Presentations will be made by K. Kanag Isvaran, President’s Counsel and Chairman
of the Company Law Advisory Commission on the ‘Introduction to the New Company’s
Nihal Sri Ameresekera, Chartered Accountant and Member of the Company Law
Advisory Commission will speak on ‘Financial Aspects relating to the New
A Panel consisting of Dr. Harsha Cabral, Presidents Counsel and Member Company
Law Advisory Commission, Fred Puvimanasinghe, Senior Partner Fred Puvimanasinghe
& Co, J. M. Swaminathan, Attorney at Law, Member Company Law Advisory
Commission, D. K. Hettiarachchi, Registrar of Companies, Ranjan Casie Chetty,
Financial Director, Aitken Spence & Co. Ltd. and Mahen Dayananda, Chairman,
Ceylon Chamber of Commerce will lead the discussion.
The seminar will address matters of importance relating to the New Company’s Act
from a commercial, financial and legal point of view.
The presentation and discussion is targeted at Company Directors, Finance
Managers, Management Accountants, Managers, Executives, Legal, Accountancy and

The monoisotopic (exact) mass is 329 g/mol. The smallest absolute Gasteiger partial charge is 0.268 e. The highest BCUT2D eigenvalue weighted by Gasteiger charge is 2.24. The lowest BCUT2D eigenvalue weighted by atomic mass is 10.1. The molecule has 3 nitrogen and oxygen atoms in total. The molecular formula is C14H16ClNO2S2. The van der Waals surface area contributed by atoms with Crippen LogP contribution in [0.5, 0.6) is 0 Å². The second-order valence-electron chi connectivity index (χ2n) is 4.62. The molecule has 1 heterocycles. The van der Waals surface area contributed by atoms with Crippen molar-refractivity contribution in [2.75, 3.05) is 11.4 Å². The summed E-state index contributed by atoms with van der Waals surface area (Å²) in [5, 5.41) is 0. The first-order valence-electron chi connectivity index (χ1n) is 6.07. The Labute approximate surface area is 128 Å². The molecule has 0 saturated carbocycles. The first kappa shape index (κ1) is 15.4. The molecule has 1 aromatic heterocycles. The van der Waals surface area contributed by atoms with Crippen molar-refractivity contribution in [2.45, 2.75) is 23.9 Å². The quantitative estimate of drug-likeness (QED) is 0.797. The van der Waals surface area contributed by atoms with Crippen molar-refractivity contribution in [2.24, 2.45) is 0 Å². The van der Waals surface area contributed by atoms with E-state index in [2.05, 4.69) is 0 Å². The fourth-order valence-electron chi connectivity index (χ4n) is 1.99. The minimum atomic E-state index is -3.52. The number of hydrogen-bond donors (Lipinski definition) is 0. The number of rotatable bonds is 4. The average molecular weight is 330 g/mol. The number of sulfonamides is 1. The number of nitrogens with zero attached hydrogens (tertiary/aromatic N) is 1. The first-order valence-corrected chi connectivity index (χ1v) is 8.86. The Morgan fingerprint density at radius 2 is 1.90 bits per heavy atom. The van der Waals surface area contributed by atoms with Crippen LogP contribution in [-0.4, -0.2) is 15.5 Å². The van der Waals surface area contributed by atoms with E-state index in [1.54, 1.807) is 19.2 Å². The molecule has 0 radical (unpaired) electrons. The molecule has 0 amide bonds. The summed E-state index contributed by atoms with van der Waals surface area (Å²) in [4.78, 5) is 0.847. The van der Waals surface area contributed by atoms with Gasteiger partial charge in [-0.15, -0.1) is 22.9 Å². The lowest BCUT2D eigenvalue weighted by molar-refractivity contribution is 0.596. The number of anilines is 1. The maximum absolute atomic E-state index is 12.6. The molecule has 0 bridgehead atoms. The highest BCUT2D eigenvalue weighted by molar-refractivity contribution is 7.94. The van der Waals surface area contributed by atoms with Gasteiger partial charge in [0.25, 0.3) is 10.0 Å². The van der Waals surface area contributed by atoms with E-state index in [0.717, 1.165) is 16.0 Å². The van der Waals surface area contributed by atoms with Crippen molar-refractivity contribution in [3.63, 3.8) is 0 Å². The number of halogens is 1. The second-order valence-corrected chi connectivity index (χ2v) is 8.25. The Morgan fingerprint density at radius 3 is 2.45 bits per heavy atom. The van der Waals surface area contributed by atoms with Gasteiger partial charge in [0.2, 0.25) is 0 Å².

Finance staff of companies, Audit firms, Banks, BOI and Consultancy Companies.
LOLC on a major expansion drive
Rural and micro financing to become core business areas
By Indika Sakalasooriya
Lanka Orix Leasing Company (LOLC) on Tuesday announced that they are ready to
lift their image from a specialized leasing facilitator to a Total Financial
Solutions provider with a vast range of financial solutions to meet the needs of
the company’s vast and growing clientele from all walks of life. The company has
also revamped its brand logo to indicate their new pose.
“By being a Total Financial Solutions provider our objective is to become more
customer oriented and provide them with the best of choices” said, Ishara
Nanayakkara, Deputy Chairman, LOLC addressing a press conference in Colombo. He
further added that their linkage with Japan’s Orix Corporation, the funding that
they receive through multilateral agreements and their skilled employees will
play a key role in LOLC becoming a Total Financial Solutions provider.
Kapila Jayawardena, formerly the Country Head and CEO of Citibank of Sri Lanka
and Maldives and now the CEO and MD of LOLC said that by being a Total Financial
Solution provider LOLC will be able to engage in cross selling of products
through a synergy of all the companies under LOLC and find new avenues to
develop the company’s businesses. He further added that the goal of LOLC is to
become a “Financial Powerhouse.
To further its vision of being a Total Financial Solutions provider, LOLC has